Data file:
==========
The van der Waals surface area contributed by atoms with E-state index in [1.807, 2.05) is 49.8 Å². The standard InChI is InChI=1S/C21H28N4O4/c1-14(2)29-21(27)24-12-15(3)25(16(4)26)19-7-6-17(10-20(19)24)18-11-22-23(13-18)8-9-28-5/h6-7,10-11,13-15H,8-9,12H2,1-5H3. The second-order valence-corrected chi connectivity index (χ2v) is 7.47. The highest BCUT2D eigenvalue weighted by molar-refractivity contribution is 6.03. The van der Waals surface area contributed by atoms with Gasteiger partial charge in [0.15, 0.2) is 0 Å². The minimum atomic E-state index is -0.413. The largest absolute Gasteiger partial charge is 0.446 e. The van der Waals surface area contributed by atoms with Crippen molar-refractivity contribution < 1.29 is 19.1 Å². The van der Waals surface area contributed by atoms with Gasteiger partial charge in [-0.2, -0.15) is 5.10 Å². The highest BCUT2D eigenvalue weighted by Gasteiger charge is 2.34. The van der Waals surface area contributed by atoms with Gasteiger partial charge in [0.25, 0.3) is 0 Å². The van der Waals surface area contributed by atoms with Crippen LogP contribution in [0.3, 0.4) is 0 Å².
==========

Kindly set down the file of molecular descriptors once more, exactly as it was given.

The van der Waals surface area contributed by atoms with E-state index in [1.807, 2.05) is 49.8 Å². The standard InChI is InChI=1S/C21H28N4O4/c1-14(2)29-21(27)24-12-15(3)25(16(4)26)19-7-6-17(10-20(19)24)18-11-22-23(13-18)8-9-28-5/h6-7,10-11,13-15H,8-9,12H2,1-5H3. The second-order valence-corrected chi connectivity index (χ2v) is 7.47. The highest BCUT2D eigenvalue weighted by molar-refractivity contribution is 6.03. The van der Waals surface area contributed by atoms with Gasteiger partial charge in [0.15, 0.2) is 0 Å². The minimum atomic E-state index is -0.413. The largest absolute Gasteiger partial charge is 0.446 e. The van der Waals surface area contributed by atoms with Crippen molar-refractivity contribution < 1.29 is 19.1 Å². The van der Waals surface area contributed by atoms with Gasteiger partial charge in [-0.2, -0.15) is 5.10 Å². The highest BCUT2D eigenvalue weighted by Gasteiger charge is 2.34. The van der Waals surface area contributed by atoms with Gasteiger partial charge in [0.25, 0.3) is 0 Å². The van der Waals surface area contributed by atoms with Crippen LogP contribution in [0.3, 0.4) is 0 Å².